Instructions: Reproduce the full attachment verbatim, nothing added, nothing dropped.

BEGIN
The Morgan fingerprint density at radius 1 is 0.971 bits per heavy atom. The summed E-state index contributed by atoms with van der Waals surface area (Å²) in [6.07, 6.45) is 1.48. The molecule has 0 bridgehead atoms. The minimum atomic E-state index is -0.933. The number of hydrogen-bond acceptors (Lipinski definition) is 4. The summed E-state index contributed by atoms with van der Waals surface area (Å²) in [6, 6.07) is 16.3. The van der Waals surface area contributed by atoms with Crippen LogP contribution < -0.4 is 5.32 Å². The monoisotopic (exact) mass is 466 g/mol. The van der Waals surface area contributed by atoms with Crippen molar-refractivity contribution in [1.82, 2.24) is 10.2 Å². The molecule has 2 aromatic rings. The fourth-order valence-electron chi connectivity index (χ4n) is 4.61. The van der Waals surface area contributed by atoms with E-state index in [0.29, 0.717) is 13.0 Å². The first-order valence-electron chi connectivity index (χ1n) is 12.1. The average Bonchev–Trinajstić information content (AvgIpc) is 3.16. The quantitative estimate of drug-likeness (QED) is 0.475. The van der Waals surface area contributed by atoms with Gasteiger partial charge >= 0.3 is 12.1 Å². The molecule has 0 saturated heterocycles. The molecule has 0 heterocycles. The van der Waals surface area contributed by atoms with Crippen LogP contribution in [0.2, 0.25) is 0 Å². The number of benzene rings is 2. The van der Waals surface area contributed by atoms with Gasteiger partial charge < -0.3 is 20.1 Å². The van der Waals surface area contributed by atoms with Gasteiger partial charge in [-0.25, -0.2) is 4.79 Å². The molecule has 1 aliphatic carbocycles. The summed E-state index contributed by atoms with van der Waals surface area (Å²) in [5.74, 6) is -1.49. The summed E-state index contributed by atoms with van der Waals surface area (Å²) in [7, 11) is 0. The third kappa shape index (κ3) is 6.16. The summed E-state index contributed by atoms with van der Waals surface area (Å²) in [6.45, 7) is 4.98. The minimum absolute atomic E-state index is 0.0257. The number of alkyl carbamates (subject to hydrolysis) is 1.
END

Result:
The Morgan fingerprint density at radius 1 is 0.971 bits per heavy atom. The summed E-state index contributed by atoms with van der Waals surface area (Å²) in [6.07, 6.45) is 1.48. The molecule has 0 bridgehead atoms. The minimum atomic E-state index is -0.933. The number of hydrogen-bond acceptors (Lipinski definition) is 4. The summed E-state index contributed by atoms with van der Waals surface area (Å²) in [6, 6.07) is 16.3. The van der Waals surface area contributed by atoms with Crippen LogP contribution < -0.4 is 5.32 Å². The monoisotopic (exact) mass is 466 g/mol. The van der Waals surface area contributed by atoms with Crippen molar-refractivity contribution in [1.82, 2.24) is 10.2 Å². The molecule has 2 aromatic rings. The fourth-order valence-electron chi connectivity index (χ4n) is 4.61. The van der Waals surface area contributed by atoms with E-state index in [0.29, 0.717) is 13.0 Å². The first-order valence-electron chi connectivity index (χ1n) is 12.1. The average Bonchev–Trinajstić information content (AvgIpc) is 3.16. The quantitative estimate of drug-likeness (QED) is 0.475. The van der Waals surface area contributed by atoms with Gasteiger partial charge >= 0.3 is 12.1 Å². The molecule has 0 saturated heterocycles. The molecule has 0 heterocycles. The van der Waals surface area contributed by atoms with Crippen LogP contribution in [0.2, 0.25) is 0 Å². The number of benzene rings is 2. The van der Waals surface area contributed by atoms with Gasteiger partial charge < -0.3 is 20.1 Å². The van der Waals surface area contributed by atoms with Gasteiger partial charge in [-0.25, -0.2) is 4.79 Å². The molecule has 1 aliphatic carbocycles. The summed E-state index contributed by atoms with van der Waals surface area (Å²) in [5.74, 6) is -1.49. The summed E-state index contributed by atoms with van der Waals surface area (Å²) in [7, 11) is 0. The third kappa shape index (κ3) is 6.16. The summed E-state index contributed by atoms with van der Waals surface area (Å²) in [6.45, 7) is 4.98. The minimum absolute atomic E-state index is 0.0257. The number of alkyl carbamates (subject to hydrolysis) is 1.